When people (artists, poets, songwriters, superheroes, prisoners, soldiers, sailors, lovers) think about home, most assume those are happy memories full of nostalgia, yearning, longing, safety, innocence, the smell of cookies, someone’s waiting arms, one’s own bed. But in truth it is often the opposite. Not everyone has a home, physical or permanent. Some never had one, some had a good one or a bad one and left or lost it. Home is sometimes a person or a country or a feeling or an idea and not a house at all. Some people carry theirs with them everywhere. Home is full of loved ones, or full of people who think you’re weird. Home is the only place you can finally be alone. How old were you when you left yours? Did you want to go or did someone make you? Have you been back lately, or at all? Why not? Two cats in the yard. Life used to be so hard. Fly away home. Home is where the heart is. East or west home is best. There’s no place like home. Take me home to the place I belong. You can’t go home again. She’s leaving home. Bye-bye.
Whatever a person’s unique experience of home has been, there’s no escaping the formative power that experience exerts on character and identity. For Dani Dodge, home was always one thing, and now it’s becoming quite another. That happens a lot, too. “When we are young,” she writes, “we want nothing more than to get away from home. As we age, some of us want nothing more than to be home.” Personal Territories at MOAH:CEDAR explores this complex and ever-changing dynamic in a bedroom-sized installation that incorporates video and sculpture sewn by Dodge in vinyl, organza, and mattress skin. A two-channel “home movie” is projected onto and through the suspended, diaphanous bed at its center. The multiple light sources impart a quality of lightness, floating, and flickering, which is at once both familiar and elusive, like dreams are, and like memories too. Indeed the idea that it might be possible to give physical expression and literal form to the vagaries of the subconscious and otherwise hidden animates all of Dodge’s work. And hers is a plausible proposition -- that this is what memory looks like: diaphanous, awkward, rough, magical, dark and bright, wafting in waves and layers, with sudden shocks and blurred edges. Saliently, there is a thinly billowing darkness rising up like smoke from the corner behind the bed, acknowledging that not all dreams are sweet.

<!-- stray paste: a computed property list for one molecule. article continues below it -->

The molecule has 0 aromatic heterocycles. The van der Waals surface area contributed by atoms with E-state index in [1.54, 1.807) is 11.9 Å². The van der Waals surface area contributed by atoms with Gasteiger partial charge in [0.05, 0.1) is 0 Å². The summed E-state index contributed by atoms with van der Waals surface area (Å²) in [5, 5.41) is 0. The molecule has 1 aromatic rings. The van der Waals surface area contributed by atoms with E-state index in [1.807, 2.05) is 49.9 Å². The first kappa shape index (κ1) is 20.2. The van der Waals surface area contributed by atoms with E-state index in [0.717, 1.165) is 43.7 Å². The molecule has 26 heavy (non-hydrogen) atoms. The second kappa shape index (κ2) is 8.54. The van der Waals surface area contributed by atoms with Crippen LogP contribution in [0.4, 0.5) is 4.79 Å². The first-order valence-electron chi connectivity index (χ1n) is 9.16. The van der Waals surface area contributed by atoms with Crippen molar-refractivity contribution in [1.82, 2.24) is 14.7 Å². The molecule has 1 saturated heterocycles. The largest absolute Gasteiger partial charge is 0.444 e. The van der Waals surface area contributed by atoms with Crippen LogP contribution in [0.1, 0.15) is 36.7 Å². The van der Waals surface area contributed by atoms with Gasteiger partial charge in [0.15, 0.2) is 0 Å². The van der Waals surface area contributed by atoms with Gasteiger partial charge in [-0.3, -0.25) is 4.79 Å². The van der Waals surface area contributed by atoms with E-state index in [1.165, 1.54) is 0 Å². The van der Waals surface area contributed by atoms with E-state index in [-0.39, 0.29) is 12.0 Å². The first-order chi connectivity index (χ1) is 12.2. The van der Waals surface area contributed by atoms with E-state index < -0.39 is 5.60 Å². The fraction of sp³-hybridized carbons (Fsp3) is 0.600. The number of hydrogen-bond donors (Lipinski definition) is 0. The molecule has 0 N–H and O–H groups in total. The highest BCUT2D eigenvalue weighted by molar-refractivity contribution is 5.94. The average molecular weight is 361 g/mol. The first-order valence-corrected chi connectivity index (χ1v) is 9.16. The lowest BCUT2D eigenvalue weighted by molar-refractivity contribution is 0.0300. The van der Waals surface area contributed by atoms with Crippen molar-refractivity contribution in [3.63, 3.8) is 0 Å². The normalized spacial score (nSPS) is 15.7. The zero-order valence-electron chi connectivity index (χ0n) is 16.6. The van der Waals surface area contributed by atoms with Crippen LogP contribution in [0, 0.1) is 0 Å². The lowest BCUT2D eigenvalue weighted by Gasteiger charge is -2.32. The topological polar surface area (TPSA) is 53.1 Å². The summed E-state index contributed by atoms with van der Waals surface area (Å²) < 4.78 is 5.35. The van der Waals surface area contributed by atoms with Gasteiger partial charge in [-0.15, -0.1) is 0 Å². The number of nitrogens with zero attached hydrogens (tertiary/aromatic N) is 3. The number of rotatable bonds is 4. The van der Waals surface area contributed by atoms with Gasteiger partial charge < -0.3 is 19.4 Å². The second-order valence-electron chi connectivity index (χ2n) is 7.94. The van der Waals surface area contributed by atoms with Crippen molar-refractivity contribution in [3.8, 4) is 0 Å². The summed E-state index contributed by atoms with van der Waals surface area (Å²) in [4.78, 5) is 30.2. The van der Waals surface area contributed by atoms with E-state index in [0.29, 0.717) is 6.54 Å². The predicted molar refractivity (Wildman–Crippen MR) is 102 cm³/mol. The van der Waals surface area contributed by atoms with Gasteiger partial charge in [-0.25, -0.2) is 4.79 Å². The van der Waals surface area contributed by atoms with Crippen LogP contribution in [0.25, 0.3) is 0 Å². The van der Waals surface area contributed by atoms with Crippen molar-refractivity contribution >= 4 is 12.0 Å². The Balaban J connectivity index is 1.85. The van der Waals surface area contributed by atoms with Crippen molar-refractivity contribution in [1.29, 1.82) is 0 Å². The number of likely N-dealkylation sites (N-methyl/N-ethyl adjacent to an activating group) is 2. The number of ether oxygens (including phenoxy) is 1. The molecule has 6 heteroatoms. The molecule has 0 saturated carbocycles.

Visitors are invited to add to the material soul of the work, as they not only contemplate their own memories of home but contribute them by writing them down and stashing them in one of the many white shoe-boxes under the bed, as a further way of physically representing/embodying/enacting how memory works. The symbolism of the bed, like the easy chair in other pieces, is as a place of domestic repose and contemplation, and both recur as motifs in her work. Her strategy regularly involves using her own story as a launchpad and quickly encouraging the active participation of others -- frequently by the solicited addition of personal texts from the audience, as with these memory boxes, and also in the weekly series of related public performance events in conjunction with the exhibition, planned at a few special off-campus locations in Lancaster. The performance artifacts are to be brought back to the museum -- building an expanding collective memory of this time and place with the help of the people who call it home.
Saturday, July 1, 11 a.m. – 2 p.m.: Joe Davies Heritage Airpark
Horizons Beyond the Homefront: Participants fold paper planes, write where they want to go on them, and toss them into the “horizon.”
Saturday, July 8, 11 a.m. – 2 p.m.: Prime Desert Woodlands
The Earth Is My Home: Participants write and draw on an image of the Earth their thoughts of what the planet means to them.
Saturday, July 15, 11 a.m. – 2 p.m.: Los Angeles County Library – Lancaster
The Setting for my Story Is Home: We all have a story to tell. Participants tell the artist a short story about their home, wherever or whatever it is. The artist creates a title for the story and types it on a vintage library reference card that the participant then files into a library card file.
Saturday, July 22, 11 a.m. – 2 p.m.: Western Hotel Museum
Home as Heritage: Visitors to the museum think about their own heritage. They share the name of a relative who was a foundation of their family and a short story about that person. The artist types the story in no more than three sentences on parchment paper that becomes a “book.”
Location: MOAH:CEDAR, 44857 Cedar Ave., Lancaster, CA
Exhibition runs through August 5, 2017
Hours: Thursday - Sunday; 2 - 8 p.m.